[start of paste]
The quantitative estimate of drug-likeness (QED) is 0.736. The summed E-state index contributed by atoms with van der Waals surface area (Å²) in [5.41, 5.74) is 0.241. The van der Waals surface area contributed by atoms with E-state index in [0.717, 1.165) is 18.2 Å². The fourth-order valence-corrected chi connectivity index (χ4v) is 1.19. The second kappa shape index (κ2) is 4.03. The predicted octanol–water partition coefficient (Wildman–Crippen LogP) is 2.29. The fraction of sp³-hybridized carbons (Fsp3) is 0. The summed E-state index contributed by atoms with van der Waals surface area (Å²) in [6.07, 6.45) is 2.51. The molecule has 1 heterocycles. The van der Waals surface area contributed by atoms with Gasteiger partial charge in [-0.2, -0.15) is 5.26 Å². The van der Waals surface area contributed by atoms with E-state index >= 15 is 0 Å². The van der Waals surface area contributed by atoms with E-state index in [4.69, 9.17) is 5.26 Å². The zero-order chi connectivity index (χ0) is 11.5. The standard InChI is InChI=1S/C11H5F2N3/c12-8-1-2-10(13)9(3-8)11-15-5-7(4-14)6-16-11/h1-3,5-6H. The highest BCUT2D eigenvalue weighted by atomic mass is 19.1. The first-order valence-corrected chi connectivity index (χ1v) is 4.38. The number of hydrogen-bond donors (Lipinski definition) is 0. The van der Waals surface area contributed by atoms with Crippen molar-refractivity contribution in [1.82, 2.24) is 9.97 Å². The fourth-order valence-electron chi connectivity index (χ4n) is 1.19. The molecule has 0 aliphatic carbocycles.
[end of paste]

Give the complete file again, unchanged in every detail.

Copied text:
The quantitative estimate of drug-likeness (QED) is 0.736. The summed E-state index contributed by atoms with van der Waals surface area (Å²) in [5.41, 5.74) is 0.241. The van der Waals surface area contributed by atoms with E-state index in [0.717, 1.165) is 18.2 Å². The fourth-order valence-corrected chi connectivity index (χ4v) is 1.19. The second kappa shape index (κ2) is 4.03. The predicted octanol–water partition coefficient (Wildman–Crippen LogP) is 2.29. The fraction of sp³-hybridized carbons (Fsp3) is 0. The summed E-state index contributed by atoms with van der Waals surface area (Å²) in [6.07, 6.45) is 2.51. The molecule has 1 heterocycles. The van der Waals surface area contributed by atoms with Gasteiger partial charge in [-0.2, -0.15) is 5.26 Å². The van der Waals surface area contributed by atoms with E-state index >= 15 is 0 Å². The van der Waals surface area contributed by atoms with E-state index in [4.69, 9.17) is 5.26 Å². The zero-order chi connectivity index (χ0) is 11.5. The standard InChI is InChI=1S/C11H5F2N3/c12-8-1-2-10(13)9(3-8)11-15-5-7(4-14)6-16-11/h1-3,5-6H. The highest BCUT2D eigenvalue weighted by atomic mass is 19.1. The first-order valence-corrected chi connectivity index (χ1v) is 4.38. The number of hydrogen-bond donors (Lipinski definition) is 0. The van der Waals surface area contributed by atoms with Crippen molar-refractivity contribution in [1.82, 2.24) is 9.97 Å². The fourth-order valence-electron chi connectivity index (χ4n) is 1.19. The molecule has 0 aliphatic carbocycles.